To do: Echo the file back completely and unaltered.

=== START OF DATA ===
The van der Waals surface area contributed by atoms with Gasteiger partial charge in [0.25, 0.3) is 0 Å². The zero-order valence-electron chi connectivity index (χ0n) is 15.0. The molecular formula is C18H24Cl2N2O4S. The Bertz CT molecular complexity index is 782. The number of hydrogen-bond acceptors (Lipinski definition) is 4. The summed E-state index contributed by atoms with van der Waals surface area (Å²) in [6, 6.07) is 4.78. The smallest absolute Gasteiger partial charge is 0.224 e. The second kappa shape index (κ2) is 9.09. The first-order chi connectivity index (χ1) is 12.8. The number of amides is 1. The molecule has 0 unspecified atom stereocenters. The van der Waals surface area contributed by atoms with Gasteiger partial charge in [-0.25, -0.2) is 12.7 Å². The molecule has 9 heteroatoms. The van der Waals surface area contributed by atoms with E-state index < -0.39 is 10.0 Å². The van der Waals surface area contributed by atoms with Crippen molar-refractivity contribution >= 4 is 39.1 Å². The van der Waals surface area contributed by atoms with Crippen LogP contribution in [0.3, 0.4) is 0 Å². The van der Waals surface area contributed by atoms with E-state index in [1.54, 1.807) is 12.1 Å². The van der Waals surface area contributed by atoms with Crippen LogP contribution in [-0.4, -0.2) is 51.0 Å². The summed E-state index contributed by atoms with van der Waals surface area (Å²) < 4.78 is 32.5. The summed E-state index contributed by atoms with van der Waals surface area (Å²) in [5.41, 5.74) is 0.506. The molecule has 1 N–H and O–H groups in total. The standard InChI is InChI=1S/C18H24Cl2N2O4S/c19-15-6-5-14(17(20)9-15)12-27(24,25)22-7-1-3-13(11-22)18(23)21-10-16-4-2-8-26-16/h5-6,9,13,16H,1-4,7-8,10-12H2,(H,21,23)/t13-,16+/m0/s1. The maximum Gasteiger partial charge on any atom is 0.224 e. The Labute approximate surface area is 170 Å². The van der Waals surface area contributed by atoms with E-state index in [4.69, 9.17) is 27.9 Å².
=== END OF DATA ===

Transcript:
The van der Waals surface area contributed by atoms with Gasteiger partial charge in [0.25, 0.3) is 0 Å². The zero-order valence-electron chi connectivity index (χ0n) is 15.0. The molecular formula is C18H24Cl2N2O4S. The Bertz CT molecular complexity index is 782. The number of hydrogen-bond acceptors (Lipinski definition) is 4. The summed E-state index contributed by atoms with van der Waals surface area (Å²) in [6, 6.07) is 4.78. The smallest absolute Gasteiger partial charge is 0.224 e. The second kappa shape index (κ2) is 9.09. The first-order chi connectivity index (χ1) is 12.8. The number of amides is 1. The molecule has 0 unspecified atom stereocenters. The van der Waals surface area contributed by atoms with Gasteiger partial charge in [-0.25, -0.2) is 12.7 Å². The molecule has 9 heteroatoms. The van der Waals surface area contributed by atoms with E-state index < -0.39 is 10.0 Å². The van der Waals surface area contributed by atoms with Crippen molar-refractivity contribution >= 4 is 39.1 Å². The van der Waals surface area contributed by atoms with Crippen LogP contribution in [0.3, 0.4) is 0 Å². The van der Waals surface area contributed by atoms with E-state index in [1.54, 1.807) is 12.1 Å². The van der Waals surface area contributed by atoms with Crippen LogP contribution in [-0.4, -0.2) is 51.0 Å². The summed E-state index contributed by atoms with van der Waals surface area (Å²) < 4.78 is 32.5. The summed E-state index contributed by atoms with van der Waals surface area (Å²) in [5.41, 5.74) is 0.506. The molecule has 1 N–H and O–H groups in total. The standard InChI is InChI=1S/C18H24Cl2N2O4S/c19-15-6-5-14(17(20)9-15)12-27(24,25)22-7-1-3-13(11-22)18(23)21-10-16-4-2-8-26-16/h5-6,9,13,16H,1-4,7-8,10-12H2,(H,21,23)/t13-,16+/m0/s1. The maximum Gasteiger partial charge on any atom is 0.224 e. The Labute approximate surface area is 170 Å². The van der Waals surface area contributed by atoms with E-state index in [4.69, 9.17) is 27.9 Å².